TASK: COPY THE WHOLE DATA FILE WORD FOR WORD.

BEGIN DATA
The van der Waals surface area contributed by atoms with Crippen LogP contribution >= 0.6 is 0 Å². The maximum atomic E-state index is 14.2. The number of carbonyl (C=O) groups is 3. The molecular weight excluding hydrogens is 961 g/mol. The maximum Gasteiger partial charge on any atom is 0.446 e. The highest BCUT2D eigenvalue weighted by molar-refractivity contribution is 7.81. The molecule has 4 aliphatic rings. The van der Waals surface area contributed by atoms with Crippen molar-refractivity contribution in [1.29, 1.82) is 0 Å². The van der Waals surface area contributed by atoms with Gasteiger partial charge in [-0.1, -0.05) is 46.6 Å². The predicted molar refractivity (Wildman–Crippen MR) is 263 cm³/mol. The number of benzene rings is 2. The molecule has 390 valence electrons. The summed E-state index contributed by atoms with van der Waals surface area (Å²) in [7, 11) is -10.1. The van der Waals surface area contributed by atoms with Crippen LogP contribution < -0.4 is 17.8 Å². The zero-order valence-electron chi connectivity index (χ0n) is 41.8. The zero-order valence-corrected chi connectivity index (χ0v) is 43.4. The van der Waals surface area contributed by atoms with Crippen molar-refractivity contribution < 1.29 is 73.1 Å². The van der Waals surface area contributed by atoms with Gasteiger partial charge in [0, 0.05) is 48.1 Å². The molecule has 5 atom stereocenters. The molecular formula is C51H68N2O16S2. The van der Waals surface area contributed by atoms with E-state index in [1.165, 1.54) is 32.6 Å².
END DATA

The van der Waals surface area contributed by atoms with Crippen LogP contribution >= 0.6 is 0 Å². The maximum atomic E-state index is 14.2. The number of carbonyl (C=O) groups is 3. The molecular weight excluding hydrogens is 961 g/mol. The maximum Gasteiger partial charge on any atom is 0.446 e. The highest BCUT2D eigenvalue weighted by molar-refractivity contribution is 7.81. The molecule has 4 aliphatic rings. The van der Waals surface area contributed by atoms with Crippen molar-refractivity contribution in [1.29, 1.82) is 0 Å². The van der Waals surface area contributed by atoms with Gasteiger partial charge in [-0.1, -0.05) is 46.6 Å². The predicted molar refractivity (Wildman–Crippen MR) is 263 cm³/mol. The number of benzene rings is 2. The molecule has 390 valence electrons. The summed E-state index contributed by atoms with van der Waals surface area (Å²) in [7, 11) is -10.1. The van der Waals surface area contributed by atoms with Crippen LogP contribution < -0.4 is 17.8 Å². The zero-order valence-electron chi connectivity index (χ0n) is 41.8. The zero-order valence-corrected chi connectivity index (χ0v) is 43.4. The van der Waals surface area contributed by atoms with Crippen molar-refractivity contribution < 1.29 is 73.1 Å². The van der Waals surface area contributed by atoms with Gasteiger partial charge in [0, 0.05) is 48.1 Å². The molecule has 5 atom stereocenters. The molecular formula is C51H68N2O16S2. The van der Waals surface area contributed by atoms with E-state index in [1.165, 1.54) is 32.6 Å².